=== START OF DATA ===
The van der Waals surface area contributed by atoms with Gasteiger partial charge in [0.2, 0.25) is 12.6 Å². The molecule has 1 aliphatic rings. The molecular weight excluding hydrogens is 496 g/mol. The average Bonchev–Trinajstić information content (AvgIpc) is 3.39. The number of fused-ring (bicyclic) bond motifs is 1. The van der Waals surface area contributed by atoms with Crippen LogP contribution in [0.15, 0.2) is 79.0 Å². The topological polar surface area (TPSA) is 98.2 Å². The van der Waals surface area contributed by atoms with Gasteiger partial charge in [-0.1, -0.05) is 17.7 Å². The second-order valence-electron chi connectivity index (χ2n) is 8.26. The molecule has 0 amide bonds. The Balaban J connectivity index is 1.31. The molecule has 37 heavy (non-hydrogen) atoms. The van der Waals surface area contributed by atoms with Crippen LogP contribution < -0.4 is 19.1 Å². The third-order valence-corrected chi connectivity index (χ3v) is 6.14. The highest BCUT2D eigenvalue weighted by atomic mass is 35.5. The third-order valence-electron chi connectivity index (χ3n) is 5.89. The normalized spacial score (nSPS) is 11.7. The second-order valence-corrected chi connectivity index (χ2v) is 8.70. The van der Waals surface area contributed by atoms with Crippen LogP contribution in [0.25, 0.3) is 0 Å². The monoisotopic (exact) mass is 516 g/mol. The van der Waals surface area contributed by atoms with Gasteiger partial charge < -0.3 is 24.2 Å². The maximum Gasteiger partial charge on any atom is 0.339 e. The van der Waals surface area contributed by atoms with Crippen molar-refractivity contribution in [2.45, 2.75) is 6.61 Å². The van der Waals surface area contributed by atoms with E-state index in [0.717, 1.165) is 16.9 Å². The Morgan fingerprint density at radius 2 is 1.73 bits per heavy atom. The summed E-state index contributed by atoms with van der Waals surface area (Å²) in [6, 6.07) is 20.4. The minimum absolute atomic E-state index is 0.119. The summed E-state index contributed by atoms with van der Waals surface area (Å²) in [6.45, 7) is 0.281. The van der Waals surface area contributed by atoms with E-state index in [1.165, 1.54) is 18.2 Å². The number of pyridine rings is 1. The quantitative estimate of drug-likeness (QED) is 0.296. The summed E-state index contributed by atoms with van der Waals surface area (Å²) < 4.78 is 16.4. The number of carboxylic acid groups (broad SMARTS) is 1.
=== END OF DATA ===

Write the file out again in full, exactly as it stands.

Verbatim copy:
The van der Waals surface area contributed by atoms with Gasteiger partial charge in [0.2, 0.25) is 12.6 Å². The molecule has 1 aliphatic rings. The molecular weight excluding hydrogens is 496 g/mol. The average Bonchev–Trinajstić information content (AvgIpc) is 3.39. The number of fused-ring (bicyclic) bond motifs is 1. The van der Waals surface area contributed by atoms with Crippen LogP contribution in [0.15, 0.2) is 79.0 Å². The topological polar surface area (TPSA) is 98.2 Å². The van der Waals surface area contributed by atoms with Gasteiger partial charge in [-0.1, -0.05) is 17.7 Å². The second-order valence-electron chi connectivity index (χ2n) is 8.26. The molecule has 0 amide bonds. The Balaban J connectivity index is 1.31. The molecule has 37 heavy (non-hydrogen) atoms. The van der Waals surface area contributed by atoms with Crippen LogP contribution < -0.4 is 19.1 Å². The third-order valence-corrected chi connectivity index (χ3v) is 6.14. The highest BCUT2D eigenvalue weighted by atomic mass is 35.5. The third-order valence-electron chi connectivity index (χ3n) is 5.89. The normalized spacial score (nSPS) is 11.7. The second-order valence-corrected chi connectivity index (χ2v) is 8.70. The van der Waals surface area contributed by atoms with Crippen LogP contribution in [0.25, 0.3) is 0 Å². The monoisotopic (exact) mass is 516 g/mol. The van der Waals surface area contributed by atoms with Gasteiger partial charge < -0.3 is 24.2 Å². The maximum Gasteiger partial charge on any atom is 0.339 e. The van der Waals surface area contributed by atoms with Crippen molar-refractivity contribution in [2.45, 2.75) is 6.61 Å². The van der Waals surface area contributed by atoms with E-state index in [0.717, 1.165) is 16.9 Å². The Morgan fingerprint density at radius 2 is 1.73 bits per heavy atom. The summed E-state index contributed by atoms with van der Waals surface area (Å²) in [6, 6.07) is 20.4. The minimum absolute atomic E-state index is 0.119. The summed E-state index contributed by atoms with van der Waals surface area (Å²) in [6.45, 7) is 0.281. The van der Waals surface area contributed by atoms with E-state index in [1.165, 1.54) is 18.2 Å². The number of pyridine rings is 1. The quantitative estimate of drug-likeness (QED) is 0.296. The summed E-state index contributed by atoms with van der Waals surface area (Å²) < 4.78 is 16.4. The number of carboxylic acid groups (broad SMARTS) is 1.